This Black History Month, we want to acknowledge five leaders in STEM in American History. Mission: Ignite believes it’s critical that the contributions people of color have made to the world of STEM are celebrated. As we engage with students in Western New York, we hope to play a role in building up the next generation of change-makers from all backgrounds.
George Washington Carver: (1864-1943)
Though many remember him as the inventor of peanut butter, he actually didn't invent it. What Carver did do, however, was much more remarkable. He engineered over 300 different products using peanuts, including chili sauce, shampoo, shaving cream, and glue. Due to Carver’s work, peanuts were first classified as a crop. Another contribution of Carver's includes crop rotation: planting different crops to restore soil instead of single-crop farming. This agricultural method is widely used today and plays an important role in preventing crop shortages and dust bowls.
Carver famously stated that: “Education is the key to unlock the golden door of freedom.”
Mae C. Jemison: (1956- Present)
Though best remembered as an astronaut, Mae Jenison began her long, impressive career as a medical doctor working in international medicine and eventually became a medical officer in the Peace Corps, serving in West Africa. There she managed health care for Peace Corps and U.S. embassy personnel and worked in conjunction with the National Institutes of Health and the Centers for Disease Control on several research projects, including developing a hepatitis B vaccine.
After returning to the United States, Jemison applied to NASA to be an astronaut. In October 1986, she was 1 of 15 accepted out of 2,000 applicants. On September 28, 1989, she received her first mission when she was selected to join the STS-47 crew as a Mission Specialist performing the first successful joint U.S.-Japan space mission. On September 12, 1992, Jemison and six other astronauts went into space on the space shuttle Endeavor. This voyage made Jemison the first African American woman in space.
"Never be limited by other people's limited imaginations,” Jemison said, “If you adopt their attitudes, then the possibility won't exist because you'll have already shut it out...You can hear other people's wisdom, but you've got to re-evaluate the world for yourself. The best way to make dreams come true is to wake up."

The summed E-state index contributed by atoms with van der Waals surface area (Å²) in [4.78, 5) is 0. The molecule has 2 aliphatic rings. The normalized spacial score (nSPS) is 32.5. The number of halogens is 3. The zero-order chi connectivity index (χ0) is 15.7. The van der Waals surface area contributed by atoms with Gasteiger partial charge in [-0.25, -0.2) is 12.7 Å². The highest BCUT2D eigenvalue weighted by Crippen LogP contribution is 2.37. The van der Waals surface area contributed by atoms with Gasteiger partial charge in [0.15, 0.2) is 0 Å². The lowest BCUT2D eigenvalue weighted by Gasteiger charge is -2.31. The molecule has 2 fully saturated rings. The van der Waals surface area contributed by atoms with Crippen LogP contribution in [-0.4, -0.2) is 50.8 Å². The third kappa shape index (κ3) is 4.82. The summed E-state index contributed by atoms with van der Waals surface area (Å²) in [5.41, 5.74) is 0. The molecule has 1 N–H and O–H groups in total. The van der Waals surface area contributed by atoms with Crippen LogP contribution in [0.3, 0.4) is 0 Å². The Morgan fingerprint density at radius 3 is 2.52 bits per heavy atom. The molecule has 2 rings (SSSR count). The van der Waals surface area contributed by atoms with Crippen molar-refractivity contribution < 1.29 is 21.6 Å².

Katherine Johnson: (1918-2020)
Famously portrayed in the film "Hidden Figures" by actress Taraji P. Henson, Katherine Johnson was one of the greatest mathematicians of her age and perhaps of all time. Johnson was one of the first engineers to work at NASA, starting way back when they were NACA in 1958. She did trajectory analysis for America’s first human spaceflight. In 1960, she and another engineer coauthored a report laying out the equations describing an orbital spaceflight in which the landing position of the spacecraft is specified. It was the first time a woman in the Flight Research Division had received credit as an author of a research report. Without Johnson’s work and mathematical genius, humanity would have never made it to space, let alone the moon.
Johnson is famous for her inspiring quotes. “If you’re prepared and the opportunity comes up, it’s your good fortune to have been in the right place at the right time and to have been prepared for the job,” she said “We will always have STEM with us. Some things will drop out of the public eye and will go away, but there will always be science, engineering, and technology. And there will always, always be mathematics.”
Percy Lavon Julian (1899 - 1975)
Julian was a steroid chemist and an entrepreneur who ingeniously figured out how to synthesize important medicinal compounds from abundant plant sources, making them more affordable to mass-produce. He was a pioneer in the chemical synthesis of medicinal drugs from plants.
"I don't think that you can possibly embrace the kind of joy which one who has worked with plants and plant structures such as I have over a period of nearly 40 years," he said.
Julian was the first to synthesize the natural product physostigmine made history when chemists discovered that the steroid stigmasterol, which Julian had obtained from soybeans, could be used in the synthesis of certain sex hormones, including progesterone, a female sex hormone that was important in helping pregnant women avoid miscarriages.
Annie Easley: (1933-2011)
Annie Easley made history as a human-computer. Yes, a human-computer. Her mathematical skills were so advanced that her expertise (akin to Katherine Johnson’s) helped her run simulations for the newly planned Plum Brook Reactor Facility. She was one of only four black employees at the Lab when hired. In a2001 interview, she said she had never set out to be a pioneer. “I just have my own attitude. I’m out here to get the job done, and I knew I had the ability todo it, and that’s where my focus was.”
When machines replaced human computers, Easley evolved along with the technology. She became an adept computer programmer, using coding languages to support several NASA programs. She developed and implemented code used in researching energy-conversion systems and analyzing alternative power technology, including the battery technology used for early hybrid vehicles.
Marching forward, Mission: Ignite looks forward to a future where the students we work with in Western New York may one day end up on lists like these. Mission: Ignite advocates for and works toward future where the world of science is inclusive and represents the community they strive to serve.